What’s in a metaphor?
Planet Earth is huge. So huge we can’t really comprehend it. I can’t comprehend myself as a being in comparison to the entirety of the Earth. The image of the Earth from space is deeply moving. There is something pricelessly beautiful about the white on blue that seems to glow from within. I can see continents through that swirl of white, but I can’t really picture myself in relation to a whole continent, either.
When I think of myself, I picture myself in relation to things I can comprehend: my home or my car or maybe the town I live in. I picture my friends or my job or activities I like to do. Maybe, in my mind’s eye, I’m reading a book. Where’s the planet in that image? Who knows!
In reality, the planet is everywhere in that image. It’s the air I’m sitting in, the chair I’m sitting on, and it’s me AND the book. Everything in that image is part of Planet Earth. When you think about it, it’s kind of “doh!” but we don’t think about it much, do we? It’s hard to imagine ourselves in relation to the planet we’re on (and, actually, we’re more like “in” the planet, than “on” it–we’re swathed deep inside the planet’s atmosphere, otherwise we wouldn’t be breathing!).
So that’s were “as if” comes in. We can imagine our relationship to the planet “as if” it were something smaller and more easy to comprehend. Like a metaphor. We do this all the time. Language itself is a kind of metaphor. In fact, we use a kind of metaphor every time we say “head of the committee” (we’re saying it’s “as if” a committee were a body, with the chairperson being like the “head” or brain of that body) or even “student body” or “body politic”.
Comprehending the Incomprehensible
We use many metaphors for what the planet is and our relationship to it: Mother Earth, Spaceship Earth, “The Big Blue Marble” are a few that we use frequently. Each yields insights and each has limitations that will be discussed in later blog entries. We also use (and misuse!) the metaphor of the body frequently. Our bodies are familiar to us, since they are part of everything we do, and we have at least some idea of how they work and what they are like. So we frequently think of groups of humans “as if” they are a single “body”. This helps us comprehend how the group or organization can work together to achieve a common goal.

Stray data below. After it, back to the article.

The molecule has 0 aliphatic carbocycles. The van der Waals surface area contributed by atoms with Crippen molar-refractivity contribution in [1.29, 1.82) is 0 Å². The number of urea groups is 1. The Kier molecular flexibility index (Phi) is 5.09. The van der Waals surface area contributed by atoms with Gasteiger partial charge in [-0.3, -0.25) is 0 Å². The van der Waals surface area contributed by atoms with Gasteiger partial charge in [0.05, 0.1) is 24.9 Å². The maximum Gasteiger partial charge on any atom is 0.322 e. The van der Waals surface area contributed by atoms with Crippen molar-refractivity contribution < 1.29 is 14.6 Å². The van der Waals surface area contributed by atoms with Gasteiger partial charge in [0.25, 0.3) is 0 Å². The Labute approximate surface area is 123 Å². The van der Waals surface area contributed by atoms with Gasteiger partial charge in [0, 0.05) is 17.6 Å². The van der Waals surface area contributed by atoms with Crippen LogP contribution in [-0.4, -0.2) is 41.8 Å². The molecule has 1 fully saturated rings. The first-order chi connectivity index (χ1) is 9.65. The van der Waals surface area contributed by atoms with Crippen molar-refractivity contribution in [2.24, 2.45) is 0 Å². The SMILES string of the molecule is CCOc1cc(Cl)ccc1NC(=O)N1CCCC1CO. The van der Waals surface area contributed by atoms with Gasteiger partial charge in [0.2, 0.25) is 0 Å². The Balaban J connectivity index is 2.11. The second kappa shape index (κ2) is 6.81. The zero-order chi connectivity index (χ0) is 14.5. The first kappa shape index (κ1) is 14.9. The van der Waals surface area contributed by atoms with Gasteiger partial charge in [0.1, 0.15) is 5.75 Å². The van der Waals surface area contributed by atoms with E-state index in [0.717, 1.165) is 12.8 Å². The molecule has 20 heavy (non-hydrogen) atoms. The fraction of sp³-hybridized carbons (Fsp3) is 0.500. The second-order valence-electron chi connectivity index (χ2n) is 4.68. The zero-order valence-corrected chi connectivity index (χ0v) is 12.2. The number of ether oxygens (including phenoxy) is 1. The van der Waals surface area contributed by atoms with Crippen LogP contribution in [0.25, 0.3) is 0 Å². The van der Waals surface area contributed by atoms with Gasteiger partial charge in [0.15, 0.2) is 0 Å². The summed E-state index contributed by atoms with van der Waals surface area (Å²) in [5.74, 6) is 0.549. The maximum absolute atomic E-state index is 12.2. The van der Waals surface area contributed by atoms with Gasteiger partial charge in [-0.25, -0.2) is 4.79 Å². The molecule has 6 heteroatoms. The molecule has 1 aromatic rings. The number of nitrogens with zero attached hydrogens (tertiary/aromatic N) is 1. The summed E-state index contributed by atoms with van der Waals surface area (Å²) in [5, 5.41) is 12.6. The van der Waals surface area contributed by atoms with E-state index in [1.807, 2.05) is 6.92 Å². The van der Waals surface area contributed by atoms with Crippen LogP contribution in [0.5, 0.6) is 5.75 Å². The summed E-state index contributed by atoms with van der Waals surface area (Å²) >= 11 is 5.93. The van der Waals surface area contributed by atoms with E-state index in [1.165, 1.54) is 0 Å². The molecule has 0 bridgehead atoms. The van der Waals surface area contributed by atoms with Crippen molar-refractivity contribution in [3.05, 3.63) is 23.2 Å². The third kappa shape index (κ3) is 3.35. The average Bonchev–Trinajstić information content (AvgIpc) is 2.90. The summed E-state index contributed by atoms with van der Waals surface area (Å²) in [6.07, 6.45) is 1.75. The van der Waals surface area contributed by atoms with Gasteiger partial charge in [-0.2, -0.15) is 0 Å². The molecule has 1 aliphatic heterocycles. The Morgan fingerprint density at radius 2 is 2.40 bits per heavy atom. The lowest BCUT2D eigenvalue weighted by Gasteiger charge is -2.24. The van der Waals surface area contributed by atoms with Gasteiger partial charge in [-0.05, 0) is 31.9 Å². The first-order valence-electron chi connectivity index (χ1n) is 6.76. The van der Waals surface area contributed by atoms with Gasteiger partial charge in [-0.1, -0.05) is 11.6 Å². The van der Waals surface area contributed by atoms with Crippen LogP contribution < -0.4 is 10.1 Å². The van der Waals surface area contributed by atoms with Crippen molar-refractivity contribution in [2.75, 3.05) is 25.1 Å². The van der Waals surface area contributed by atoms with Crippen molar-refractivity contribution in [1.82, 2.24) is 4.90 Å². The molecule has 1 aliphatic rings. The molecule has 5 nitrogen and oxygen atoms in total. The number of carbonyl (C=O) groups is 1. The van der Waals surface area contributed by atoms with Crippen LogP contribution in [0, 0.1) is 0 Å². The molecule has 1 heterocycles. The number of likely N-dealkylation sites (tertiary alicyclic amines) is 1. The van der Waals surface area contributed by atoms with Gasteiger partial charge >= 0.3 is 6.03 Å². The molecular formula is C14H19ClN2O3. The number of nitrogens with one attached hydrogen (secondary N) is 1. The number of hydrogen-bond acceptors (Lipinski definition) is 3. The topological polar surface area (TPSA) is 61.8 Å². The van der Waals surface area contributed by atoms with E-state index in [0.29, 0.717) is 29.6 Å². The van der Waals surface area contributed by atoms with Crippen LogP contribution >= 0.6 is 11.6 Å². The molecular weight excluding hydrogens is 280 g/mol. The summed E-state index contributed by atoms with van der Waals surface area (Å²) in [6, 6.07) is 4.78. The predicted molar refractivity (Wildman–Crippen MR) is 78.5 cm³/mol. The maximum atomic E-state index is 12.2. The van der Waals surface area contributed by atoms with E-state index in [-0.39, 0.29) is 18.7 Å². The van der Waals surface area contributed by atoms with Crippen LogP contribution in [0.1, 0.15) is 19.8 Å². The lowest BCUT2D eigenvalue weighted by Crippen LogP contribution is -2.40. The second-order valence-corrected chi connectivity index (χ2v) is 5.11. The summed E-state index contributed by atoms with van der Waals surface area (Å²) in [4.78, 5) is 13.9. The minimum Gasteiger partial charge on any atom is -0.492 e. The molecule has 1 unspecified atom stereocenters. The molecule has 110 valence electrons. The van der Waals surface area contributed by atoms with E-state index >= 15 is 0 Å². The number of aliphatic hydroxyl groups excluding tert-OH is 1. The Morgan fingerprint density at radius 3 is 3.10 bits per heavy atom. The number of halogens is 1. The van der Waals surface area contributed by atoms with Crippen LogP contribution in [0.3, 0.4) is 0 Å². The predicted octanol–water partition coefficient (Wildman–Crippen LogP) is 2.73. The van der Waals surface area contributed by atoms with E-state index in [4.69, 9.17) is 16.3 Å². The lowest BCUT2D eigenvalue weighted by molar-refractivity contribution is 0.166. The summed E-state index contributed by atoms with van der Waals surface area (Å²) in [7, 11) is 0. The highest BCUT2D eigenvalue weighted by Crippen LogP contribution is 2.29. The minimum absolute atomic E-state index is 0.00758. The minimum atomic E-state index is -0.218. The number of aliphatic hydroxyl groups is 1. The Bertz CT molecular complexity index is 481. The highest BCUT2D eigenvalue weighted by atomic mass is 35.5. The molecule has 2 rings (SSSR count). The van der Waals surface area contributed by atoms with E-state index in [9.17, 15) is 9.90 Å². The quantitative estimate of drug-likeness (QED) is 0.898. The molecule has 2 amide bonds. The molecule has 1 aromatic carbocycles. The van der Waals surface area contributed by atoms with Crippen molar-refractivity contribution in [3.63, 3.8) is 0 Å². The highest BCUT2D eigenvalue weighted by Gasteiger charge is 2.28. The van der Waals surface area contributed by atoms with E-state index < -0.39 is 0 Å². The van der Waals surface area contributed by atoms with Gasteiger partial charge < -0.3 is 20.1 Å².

But in many ways, this way of thinking is misleading. For one thing, my body is made up of many different kinds of cells. The cells in my brain, for example, are much more different from a cell in my stomach than I am from any other human. The limitations of the use of this metaphor will also be the subject of a longer blog post.
For now, I just want to point out that in order to comprehend the vastness of the planet we live on and our relationship to it, we need to use a metaphor. We need to compare ourselves and the planet to something smaller that we can comprehend.
The metaphor that I’ve found to make more sense is that of the planet being like a single body in function, and we being like cells that make up that body: a MegaBody, if you will. Microorganisms are those which we need a microscope to see. Macroorganisms are like us, made of microscopic cells. Megaorganisms are made of macroorganisms: the way a forest is made of trees, the planet is made of plants and animals that work together to make up the whole of the living planet.
It’s a new way of looking at Planet Earth: the living portion of the planet (the biosphere) acting like a single, giant living being–one made up of all the animals, plants and microscopic organisms that participate in the living dance that allows Life on Earth to exist and persist.
That’s what this blog is about. Seeing ourselves in Earth and seeing how we participate–willingly or not–in the creation and persistence of Life on this Planet. Our Planetary MegaBody. The only one we have.